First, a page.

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Quality Assessment of Prospective Cohort Studies Evaluating Arthroscopic Treatment for Femoroacetabular Impingement Syndrome: A Systematic Review

Review article
Authors Axel Öhlin
Louise Karlsson
Eric Hamrin Senorski
P. Jonasson
Mattias Ahldén
Adad Baranto
O. R. Ayeni
Mikael Sansone
Published in Orthopaedic Journal of Sports Medicine
Volume 7
Issue 5
ISSN 2325-9671
Publication year 2019
Published at Institute of Neuroscience and Physiology, Department of Health and Rehabilitation
Institute of Clinical Sciences, Department of Orthopaedics
Language en
Keywords cam, pincer, prospective, MINORS, reported hip function, mean follow-up, labral repair, outcomes, surgery, osteoarthritis, management, registry, dislocation, agreement
Subject categories Orthopedics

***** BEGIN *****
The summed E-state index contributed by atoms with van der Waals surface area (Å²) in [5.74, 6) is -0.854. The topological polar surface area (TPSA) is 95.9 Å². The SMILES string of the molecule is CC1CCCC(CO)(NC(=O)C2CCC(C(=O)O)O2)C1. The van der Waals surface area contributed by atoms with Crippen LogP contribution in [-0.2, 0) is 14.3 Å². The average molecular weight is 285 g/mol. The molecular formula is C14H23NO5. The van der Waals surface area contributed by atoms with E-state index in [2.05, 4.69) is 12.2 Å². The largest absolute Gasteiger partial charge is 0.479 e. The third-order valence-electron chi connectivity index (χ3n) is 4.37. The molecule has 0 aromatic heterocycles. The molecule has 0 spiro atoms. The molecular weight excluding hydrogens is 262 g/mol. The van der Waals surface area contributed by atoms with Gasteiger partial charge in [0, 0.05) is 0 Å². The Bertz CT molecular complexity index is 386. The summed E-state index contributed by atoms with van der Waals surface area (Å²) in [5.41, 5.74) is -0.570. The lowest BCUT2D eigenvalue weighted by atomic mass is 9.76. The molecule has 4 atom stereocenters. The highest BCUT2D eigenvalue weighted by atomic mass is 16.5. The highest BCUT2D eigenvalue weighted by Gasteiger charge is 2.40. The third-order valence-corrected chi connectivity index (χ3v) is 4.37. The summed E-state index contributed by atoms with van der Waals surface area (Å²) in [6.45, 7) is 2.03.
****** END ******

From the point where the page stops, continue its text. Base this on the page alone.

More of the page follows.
Background: Femoroacetabular impingement (FAI) syndrome is a cause of pain and reduced range of motion in the hip joint. Given the limited number of randomized controlled trials, prospective cohort studies constitute the dominant part of the available prospective evidence evaluating relevant clinical outcomes after arthroscopic hip surgery for FAI. Purpose: To assess the methodological quality of prospective cohort studies evaluating arthroscopic surgery for FAI and to determine whether there has been an improvement in methodological quality over time. Study Design: Systematic review; Level of evidence, 4. Methods: A systematic literature search was performed in PubMed, Embase (OvidSP), and the Cochrane Library. Included studies were clinical prospective cohort studies of primary arthroscopic surgery for cam and/or pincer morphology FAI. Methodological quality was assessed with the Methodological Index for Non-randomized Studies (MINORS). The mean MINORS score for studies published during the first 5 years of the period was compared with those published during the last 5 years to evaluate methodological improvement over time. The methodological quality of randomized controlled trials was also assessed with the Coleman Methodology Score. Results: The search yielded 53 studies. There were 34 noncomparative studies, 15 nonrandomized comparative studies, and 4 randomized controlled trials. The included studies were published between 2008 and 2017. The mean +/- SD MINORS score for noncomparative and comparative studies was 10.4 +/- 1.4 of 16 possible and 18.7 +/- 2.0 of 24 possible, respectively. The mean Coleman Methodology Score for randomized controlled trials was 79.0 +/- 7.0 of 100 possible. Conclusion: The methodological quality of prospective cohort studies evaluating arthroscopic surgery for FAI is moderate for comparative and noncomparative studies. Common areas for improvement include unbiased assessment of study endpoints and prospective sample-size calculations. Despite an increase in the number of published studies, an improvement in methodological quality over time was not observed.

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